Biannual vs. Biennial

Today’s Tip of the Day was sent in by Gilbert Ruegg, a loyal member of the Peanut Gallery and official FOJ (Friend of Jeanne).

Biannual: means occurring twice a year

Biennial: means occurring every two years or lasting for two years

Because these can easily be confused with each other, I prefer to use “semiannual” (Note: there is no hyphen) rather than biannual, which means occurring every six months, which works out to twice a year. However, if the event happens twice a year but not six months apart, biannual would be preferred.

Example:
“Back to School” happens in August and January every year here in Texas, i.e., twice a year, but not strictly semiannually, which would be July and January. And we are darn glad we don’t have to go to school in the “dog days” of July!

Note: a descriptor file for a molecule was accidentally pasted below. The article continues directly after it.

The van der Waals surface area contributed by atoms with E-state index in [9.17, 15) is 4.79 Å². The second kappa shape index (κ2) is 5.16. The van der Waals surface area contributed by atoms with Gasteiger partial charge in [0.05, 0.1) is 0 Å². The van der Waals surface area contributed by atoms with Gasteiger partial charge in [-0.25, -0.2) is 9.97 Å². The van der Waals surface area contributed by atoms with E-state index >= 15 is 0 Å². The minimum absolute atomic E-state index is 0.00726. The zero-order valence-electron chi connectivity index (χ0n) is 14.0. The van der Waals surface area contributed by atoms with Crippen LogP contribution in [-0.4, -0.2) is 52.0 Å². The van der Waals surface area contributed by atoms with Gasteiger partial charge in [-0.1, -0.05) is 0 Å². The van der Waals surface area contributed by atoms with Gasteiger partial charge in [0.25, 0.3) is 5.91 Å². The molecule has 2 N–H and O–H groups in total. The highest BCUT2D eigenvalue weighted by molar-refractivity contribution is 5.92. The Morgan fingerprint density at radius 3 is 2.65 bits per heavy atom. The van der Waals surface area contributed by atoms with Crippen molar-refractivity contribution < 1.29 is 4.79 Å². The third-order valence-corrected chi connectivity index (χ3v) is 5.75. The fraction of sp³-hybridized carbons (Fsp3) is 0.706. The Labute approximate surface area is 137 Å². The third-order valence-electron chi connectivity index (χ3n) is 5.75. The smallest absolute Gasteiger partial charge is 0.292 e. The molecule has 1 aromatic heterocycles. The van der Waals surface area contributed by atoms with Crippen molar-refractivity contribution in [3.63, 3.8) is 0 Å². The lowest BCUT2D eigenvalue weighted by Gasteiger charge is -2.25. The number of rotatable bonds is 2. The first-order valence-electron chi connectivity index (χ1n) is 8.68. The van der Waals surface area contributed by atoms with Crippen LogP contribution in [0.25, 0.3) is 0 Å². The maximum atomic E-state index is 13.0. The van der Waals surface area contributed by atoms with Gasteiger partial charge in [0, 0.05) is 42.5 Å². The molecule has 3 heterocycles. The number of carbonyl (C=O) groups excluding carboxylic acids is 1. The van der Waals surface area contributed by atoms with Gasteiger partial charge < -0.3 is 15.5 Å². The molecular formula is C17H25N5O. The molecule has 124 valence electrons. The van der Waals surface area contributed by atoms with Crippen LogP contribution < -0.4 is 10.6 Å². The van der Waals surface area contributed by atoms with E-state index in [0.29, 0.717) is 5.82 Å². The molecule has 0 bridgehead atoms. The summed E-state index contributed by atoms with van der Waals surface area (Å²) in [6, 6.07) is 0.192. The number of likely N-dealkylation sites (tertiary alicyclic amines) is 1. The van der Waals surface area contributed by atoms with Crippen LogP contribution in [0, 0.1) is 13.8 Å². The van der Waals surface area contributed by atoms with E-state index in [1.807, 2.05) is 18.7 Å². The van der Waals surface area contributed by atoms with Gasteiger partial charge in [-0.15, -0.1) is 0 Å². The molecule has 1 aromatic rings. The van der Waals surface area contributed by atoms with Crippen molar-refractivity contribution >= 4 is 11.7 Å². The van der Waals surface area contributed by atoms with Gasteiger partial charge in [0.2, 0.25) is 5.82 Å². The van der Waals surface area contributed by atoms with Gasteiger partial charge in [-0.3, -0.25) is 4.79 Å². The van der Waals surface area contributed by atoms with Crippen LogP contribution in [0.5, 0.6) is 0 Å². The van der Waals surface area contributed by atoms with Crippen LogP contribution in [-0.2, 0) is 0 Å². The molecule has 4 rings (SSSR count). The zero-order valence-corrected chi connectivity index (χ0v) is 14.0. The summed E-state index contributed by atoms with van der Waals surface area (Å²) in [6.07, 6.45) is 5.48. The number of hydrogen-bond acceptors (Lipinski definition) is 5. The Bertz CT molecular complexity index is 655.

_____________________________________________

Here’s another example Mom sent me of how human brains work to help unravel something that a computer would see as gibberish.

Can you raed this? Olny 55 people out of 100 can.
I cdnuolt blveiee that I cluod aulaclty uesdnatnrd what I was rdanieg.
The phaonmneal pweor of the hmuan mnid, aoccdrnig to a rscheearch at
Cmabrigde Uinervtisy, it dseno’t mtaetr in what oerdr the ltteres in a word
are, the olny iproamtnt tihng is that the frsit and last ltteer be in the rghit
pclae. The rset can be a taotl mses and you can still raed it whotuit a
pboerlm. This is bcuseaethe huamn mnid deos not raed ervey lteter by istlef,
but the word as a wlohe. Azanmig huh? Yaeh and I awlyas tghuhot slpeling
was ipmorantt!

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